On April 27, 2004, the government tabled in Parliament its first national security policy, entitled Securing an Open Society: Canada's National Security Policy. The policy addresses a range of national security issues and provides guidance in six strategic areas: intelligence, emergency planning and management, public health, transport security, border security, and international security. The policy also calls for the development of new structures and strategies that the government believes will enable it to anticipate and manage current and future threats to Canada's national security interests.
Among the changes in government structure announced on December 12, 2003, and confirmed in the national security policy announcement, was a proposal to establish a new committee of parliamentarians whose members would be sworn in as Privy Councillors so they could be briefed on national security issues.
These initiatives obviously have the potential to influence the activities of my office, but it is too early to say what the shape or extent of this influence might be. My staff and I will be following developments closely with a view to providing input where appropriate.
Two legislative proposals before Parliament at the end of this reporting year may have additional implications for my office:
- Passage of Bill C-7 (formerly Bill C-17), the Public Safety Act, 2002, would entail new responsibilities for the Commissioner. The bill amends the National Defence Act to confer significant new responsibilities on the Commissioner of CSE for reviewing the lawfulness of activities undertaken by the Department of National Defence and the Canadian Forces to maintain and protect their computer systems and networks and for dealing with complaints arising from such activities.6
- Bill C-14 (formerly Bill C-32) amends provisions of the Criminal Code and the Financial Administration Act, among other acts. It introduces new provisions, including a new authority to intercept private communications for the purpose of managing and protecting computer systems and networks. There is a question of how this bill will affect the provisions and passage of the proposed Public Safety Act, 2002, which has similar wording.7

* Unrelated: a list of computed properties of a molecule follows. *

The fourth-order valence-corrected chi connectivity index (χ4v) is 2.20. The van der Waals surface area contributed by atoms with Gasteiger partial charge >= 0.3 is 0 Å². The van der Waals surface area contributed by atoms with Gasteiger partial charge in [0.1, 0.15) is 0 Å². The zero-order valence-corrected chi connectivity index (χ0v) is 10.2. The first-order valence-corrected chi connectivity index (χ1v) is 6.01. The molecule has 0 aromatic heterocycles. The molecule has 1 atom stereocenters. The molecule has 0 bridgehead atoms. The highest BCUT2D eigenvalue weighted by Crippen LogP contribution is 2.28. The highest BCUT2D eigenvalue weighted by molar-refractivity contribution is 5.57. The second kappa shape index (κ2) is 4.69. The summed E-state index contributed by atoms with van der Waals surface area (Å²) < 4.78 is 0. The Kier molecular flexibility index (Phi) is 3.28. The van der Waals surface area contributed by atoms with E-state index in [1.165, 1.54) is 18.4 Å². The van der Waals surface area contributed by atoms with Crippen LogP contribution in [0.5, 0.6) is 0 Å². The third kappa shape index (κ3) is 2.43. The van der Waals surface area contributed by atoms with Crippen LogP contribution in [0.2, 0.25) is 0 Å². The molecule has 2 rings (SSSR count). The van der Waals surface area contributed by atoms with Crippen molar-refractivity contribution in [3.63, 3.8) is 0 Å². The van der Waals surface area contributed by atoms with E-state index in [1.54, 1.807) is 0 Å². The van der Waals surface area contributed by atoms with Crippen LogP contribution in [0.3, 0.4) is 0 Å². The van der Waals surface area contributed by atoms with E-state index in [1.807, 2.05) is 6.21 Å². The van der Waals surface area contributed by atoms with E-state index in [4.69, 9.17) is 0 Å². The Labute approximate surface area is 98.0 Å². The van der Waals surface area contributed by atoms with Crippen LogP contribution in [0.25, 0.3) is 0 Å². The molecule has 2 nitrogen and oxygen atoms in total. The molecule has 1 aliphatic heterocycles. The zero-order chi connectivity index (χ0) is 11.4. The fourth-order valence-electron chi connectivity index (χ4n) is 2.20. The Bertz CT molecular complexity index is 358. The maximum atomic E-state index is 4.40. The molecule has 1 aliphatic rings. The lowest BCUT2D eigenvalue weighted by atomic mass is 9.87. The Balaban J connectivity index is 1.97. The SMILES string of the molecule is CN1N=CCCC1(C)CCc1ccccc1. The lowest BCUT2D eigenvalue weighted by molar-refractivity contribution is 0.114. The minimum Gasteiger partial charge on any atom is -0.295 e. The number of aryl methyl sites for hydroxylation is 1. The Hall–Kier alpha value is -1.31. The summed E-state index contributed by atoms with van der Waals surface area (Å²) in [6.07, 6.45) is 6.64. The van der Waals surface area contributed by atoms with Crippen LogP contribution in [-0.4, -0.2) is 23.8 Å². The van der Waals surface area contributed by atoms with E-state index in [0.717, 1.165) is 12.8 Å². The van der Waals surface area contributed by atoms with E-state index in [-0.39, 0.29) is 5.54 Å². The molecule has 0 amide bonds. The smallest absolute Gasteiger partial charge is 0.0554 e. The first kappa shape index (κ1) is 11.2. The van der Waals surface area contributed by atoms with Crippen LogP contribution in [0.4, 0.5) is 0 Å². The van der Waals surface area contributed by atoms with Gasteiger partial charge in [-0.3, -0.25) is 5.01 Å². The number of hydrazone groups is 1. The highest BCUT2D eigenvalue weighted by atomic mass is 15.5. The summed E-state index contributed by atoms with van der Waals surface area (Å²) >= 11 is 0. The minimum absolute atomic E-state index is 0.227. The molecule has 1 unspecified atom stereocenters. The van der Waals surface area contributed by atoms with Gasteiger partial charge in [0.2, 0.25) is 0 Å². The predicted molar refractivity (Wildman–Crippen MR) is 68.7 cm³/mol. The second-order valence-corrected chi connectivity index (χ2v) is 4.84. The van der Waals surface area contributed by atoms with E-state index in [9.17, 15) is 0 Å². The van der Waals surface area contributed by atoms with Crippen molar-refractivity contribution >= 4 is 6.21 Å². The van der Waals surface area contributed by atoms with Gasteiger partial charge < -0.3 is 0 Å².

My concerns are threefold:
- the fact that passage of both bills would establish different governing authorities dealing with essentially similar activities;
- the fact that passage of Bill C-7 would impose on the Department of National Defence a different accountability regime than would be imposed on other departments by passage of Bill C-14; and
- the difficulties I am likely to encounter in providing meaningful assurance of lawfulness and compliance with ministerial authority as envisaged in Bill C-7.
Developments in two other areas may also have implications for my office:
- Parliament's statutory review of the Anti-Terrorism Act three years after its initial passage into law is slated to begin by the end of 2004. I intend to provide my comments based on my observations to date.
- The government introduced Bill C-25, the so-called whistle-blower legislation, on March 22, 2004.8 Although CSE would be exempt from this legislation, it would have to establish a system to serve essentially the same purpose, raising questions about a possible role for the Commissioner.
We will be following these and other developments closely to determine their likely impact on this office, as well as where and how we can contribute our input most effectively.
The next International Intelligence Review Agencies Conference will be held in Washington, D.C., in October 2004. Representatives of review agencies from Australia, Canada, New Zealand, the United States, the United Kingdom and other countries will meet to exchange views on issues of common interest. I look forward to receiving this year's agenda.
5 R.S.C. 1985, c. O-5.
6 Bill C-7, An Act to amend certain Acts of Canada, and to enact measures for implementing the Biological and Toxin Weapons Convention, in order to enhance public safety, 3rd Sess., 37th Parl., 2004; Bill C-17, An Act to amend certain Acts of Canada, and to enact measures for implementing the Biological and Toxin Weapons Convention, in order to enhance public safety, 2nd Sess., 37th Parl., 2002.
7 Bill C-14, An Act to amend the Criminal Code and other Acts, 3rd Sess., 37th Parl., 2004; Bill C-32, An Act to amend the Criminal Code and other Acts, 2nd Sess., 37th Parl., 2003.
8 An Act to establish a procedure for the disclosure of wrongdoings in the public sector, including the protection of persons who disclose the wrongdoings. Its short title would be the Public Servants Disclosure Protection Act, 3rd Sess., 37th Parl., 2004.
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